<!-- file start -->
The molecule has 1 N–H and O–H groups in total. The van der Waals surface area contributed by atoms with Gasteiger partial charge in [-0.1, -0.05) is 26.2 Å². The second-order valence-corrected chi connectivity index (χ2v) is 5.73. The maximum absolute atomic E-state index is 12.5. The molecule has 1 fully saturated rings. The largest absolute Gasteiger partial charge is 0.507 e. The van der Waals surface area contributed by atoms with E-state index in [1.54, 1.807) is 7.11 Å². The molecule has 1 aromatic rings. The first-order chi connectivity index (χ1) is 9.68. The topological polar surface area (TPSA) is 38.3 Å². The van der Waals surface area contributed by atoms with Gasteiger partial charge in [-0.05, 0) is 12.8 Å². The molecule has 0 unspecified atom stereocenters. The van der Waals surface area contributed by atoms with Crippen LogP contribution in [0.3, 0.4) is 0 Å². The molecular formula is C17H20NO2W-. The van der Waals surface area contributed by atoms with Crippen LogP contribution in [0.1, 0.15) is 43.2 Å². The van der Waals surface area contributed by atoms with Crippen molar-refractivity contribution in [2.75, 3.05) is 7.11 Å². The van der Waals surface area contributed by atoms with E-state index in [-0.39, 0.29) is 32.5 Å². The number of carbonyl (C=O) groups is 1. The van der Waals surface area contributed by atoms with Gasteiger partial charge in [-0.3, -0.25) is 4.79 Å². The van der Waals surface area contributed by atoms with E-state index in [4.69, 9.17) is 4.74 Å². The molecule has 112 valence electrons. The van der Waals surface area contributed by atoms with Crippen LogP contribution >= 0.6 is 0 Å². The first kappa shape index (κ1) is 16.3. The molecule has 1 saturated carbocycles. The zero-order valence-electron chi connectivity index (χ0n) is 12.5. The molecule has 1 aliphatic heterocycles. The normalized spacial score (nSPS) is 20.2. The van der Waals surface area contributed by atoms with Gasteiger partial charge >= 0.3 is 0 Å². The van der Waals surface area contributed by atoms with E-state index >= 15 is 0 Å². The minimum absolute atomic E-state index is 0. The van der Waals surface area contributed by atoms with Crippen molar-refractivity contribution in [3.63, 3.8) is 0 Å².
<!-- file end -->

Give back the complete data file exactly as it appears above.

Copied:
The molecule has 1 N–H and O–H groups in total. The van der Waals surface area contributed by atoms with Gasteiger partial charge in [-0.1, -0.05) is 26.2 Å². The second-order valence-corrected chi connectivity index (χ2v) is 5.73. The maximum absolute atomic E-state index is 12.5. The molecule has 1 fully saturated rings. The largest absolute Gasteiger partial charge is 0.507 e. The van der Waals surface area contributed by atoms with E-state index in [1.54, 1.807) is 7.11 Å². The molecule has 1 aromatic rings. The first-order chi connectivity index (χ1) is 9.68. The topological polar surface area (TPSA) is 38.3 Å². The van der Waals surface area contributed by atoms with Gasteiger partial charge in [-0.05, 0) is 12.8 Å². The molecule has 0 unspecified atom stereocenters. The van der Waals surface area contributed by atoms with Crippen LogP contribution in [0.3, 0.4) is 0 Å². The molecular formula is C17H20NO2W-. The van der Waals surface area contributed by atoms with Crippen LogP contribution in [0.1, 0.15) is 43.2 Å². The van der Waals surface area contributed by atoms with Crippen molar-refractivity contribution in [2.75, 3.05) is 7.11 Å². The van der Waals surface area contributed by atoms with E-state index in [-0.39, 0.29) is 32.5 Å². The number of carbonyl (C=O) groups is 1. The van der Waals surface area contributed by atoms with Gasteiger partial charge in [-0.3, -0.25) is 4.79 Å². The van der Waals surface area contributed by atoms with E-state index in [4.69, 9.17) is 4.74 Å². The molecule has 112 valence electrons. The van der Waals surface area contributed by atoms with Crippen LogP contribution >= 0.6 is 0 Å². The first kappa shape index (κ1) is 16.3. The molecule has 1 saturated carbocycles. The zero-order valence-electron chi connectivity index (χ0n) is 12.5. The molecule has 1 aliphatic heterocycles. The normalized spacial score (nSPS) is 20.2. The van der Waals surface area contributed by atoms with Gasteiger partial charge >= 0.3 is 0 Å². The van der Waals surface area contributed by atoms with E-state index >= 15 is 0 Å². The minimum absolute atomic E-state index is 0. The van der Waals surface area contributed by atoms with Crippen molar-refractivity contribution in [3.63, 3.8) is 0 Å².